On Steve Jobs
Last week when news of Steve Job’s death came across my Twitter feed, I couldn’t help but to feel deeply sad. It is always a sad time when someone dies, especially from the deadly pancreatic cancer Jobs was fighting. I guess it was a blessing that he battled nearly seven years with that killer, and it is a testament to Steve and his doctors that he lasted that long.
At his core, Jobs was a businessman and technological thinker, envisioning the future of communication and media consumption in ways that most people marveled at. I was one of those. From the iPhone to the iMac to the iPad, Steve’s fingerprints on the future of how we communicate with one another will be felt for generations.
Steve Paul Jobs was baptized in the Lutheran Church – Missouri Synod, though in his adult life as he dabbled with Buddhism, we are not sure about his faith in Christ. None of us will know if on his death bed there was a sliver of faith in heart, only God. Buddhist ideals did envelope Steve – his vegetarianism lifestyle has been linked to Jobs’ Buddhist spiritualism. But if not eating meat or animal products were a testament to his faith, then I would be in trouble because I, too, do not eat any meat or dairy products and subsist on a plant-based, whole foods diet.
Though I hope that people would understand that my faith in Christ is as strong as ever even though I do not eat a ham sandwich with mayo.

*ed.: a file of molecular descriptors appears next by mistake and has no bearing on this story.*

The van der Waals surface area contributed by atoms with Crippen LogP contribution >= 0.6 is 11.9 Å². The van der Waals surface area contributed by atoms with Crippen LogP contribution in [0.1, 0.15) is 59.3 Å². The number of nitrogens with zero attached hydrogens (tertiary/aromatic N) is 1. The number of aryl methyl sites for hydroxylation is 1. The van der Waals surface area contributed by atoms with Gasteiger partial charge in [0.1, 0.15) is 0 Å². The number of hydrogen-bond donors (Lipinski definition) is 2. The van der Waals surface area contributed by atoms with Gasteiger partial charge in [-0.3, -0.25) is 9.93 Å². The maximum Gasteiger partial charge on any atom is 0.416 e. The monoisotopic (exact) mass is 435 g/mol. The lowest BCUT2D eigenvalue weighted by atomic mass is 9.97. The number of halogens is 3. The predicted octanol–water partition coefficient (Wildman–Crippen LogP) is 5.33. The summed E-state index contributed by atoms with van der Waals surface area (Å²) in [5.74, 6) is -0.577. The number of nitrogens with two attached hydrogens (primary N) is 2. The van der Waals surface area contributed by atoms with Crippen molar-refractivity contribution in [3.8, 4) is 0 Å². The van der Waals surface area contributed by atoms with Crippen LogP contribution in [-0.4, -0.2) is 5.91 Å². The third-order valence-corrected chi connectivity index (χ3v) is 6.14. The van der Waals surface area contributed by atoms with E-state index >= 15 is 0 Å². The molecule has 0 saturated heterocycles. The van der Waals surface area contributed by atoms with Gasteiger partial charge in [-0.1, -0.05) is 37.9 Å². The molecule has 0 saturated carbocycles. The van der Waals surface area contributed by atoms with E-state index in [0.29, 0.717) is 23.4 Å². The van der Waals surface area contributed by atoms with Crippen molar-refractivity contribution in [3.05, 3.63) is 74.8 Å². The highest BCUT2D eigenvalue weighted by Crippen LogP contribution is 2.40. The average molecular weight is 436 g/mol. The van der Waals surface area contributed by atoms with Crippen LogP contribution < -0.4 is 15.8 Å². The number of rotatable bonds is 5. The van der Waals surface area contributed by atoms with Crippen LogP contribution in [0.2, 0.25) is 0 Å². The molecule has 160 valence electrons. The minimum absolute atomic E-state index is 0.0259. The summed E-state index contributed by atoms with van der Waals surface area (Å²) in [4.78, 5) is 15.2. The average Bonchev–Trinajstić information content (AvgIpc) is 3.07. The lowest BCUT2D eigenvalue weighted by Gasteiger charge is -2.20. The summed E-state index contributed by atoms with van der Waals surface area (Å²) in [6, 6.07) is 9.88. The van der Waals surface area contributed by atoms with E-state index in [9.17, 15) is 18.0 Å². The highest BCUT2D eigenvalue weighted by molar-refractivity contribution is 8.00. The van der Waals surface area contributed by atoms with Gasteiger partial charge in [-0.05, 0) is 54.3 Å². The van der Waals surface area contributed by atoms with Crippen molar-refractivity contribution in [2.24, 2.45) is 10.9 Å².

I would have rather remembered Steve Jobs for what it means to be a Christian and a Lutheran, but we will remember Steve as the CEO who saved Apple and created the i-lineup of products that made him and his company very, very rich. We pray for his family and friends who are mourning his passing. For it is never a good day when a man who changed the world for the better leaves it.
This morning a veil was torn from the iconic figure named Steve Paul Jobs — on the front page of the Wall Street Journal, they report on Jobs’ biological father who had virtually no contact with Steve throughout his life. Obviously, I am not here to criticize either man on why the lacked a basic relationship.
However, my pastoral heart breaks for both of them. They learned of each other’s existence and yet they never were able to have any kind of relationship, even as Steve was on his death bed. Sad.
For those people, like me, who have come to admire the businessman Steve Jobs, I hope Apple continues to flourish. Their products, while costly, are elegantly designed and just work. I will miss that genius-part of who Steve Jobs was and pray that his family seeks out the Lord for comfort.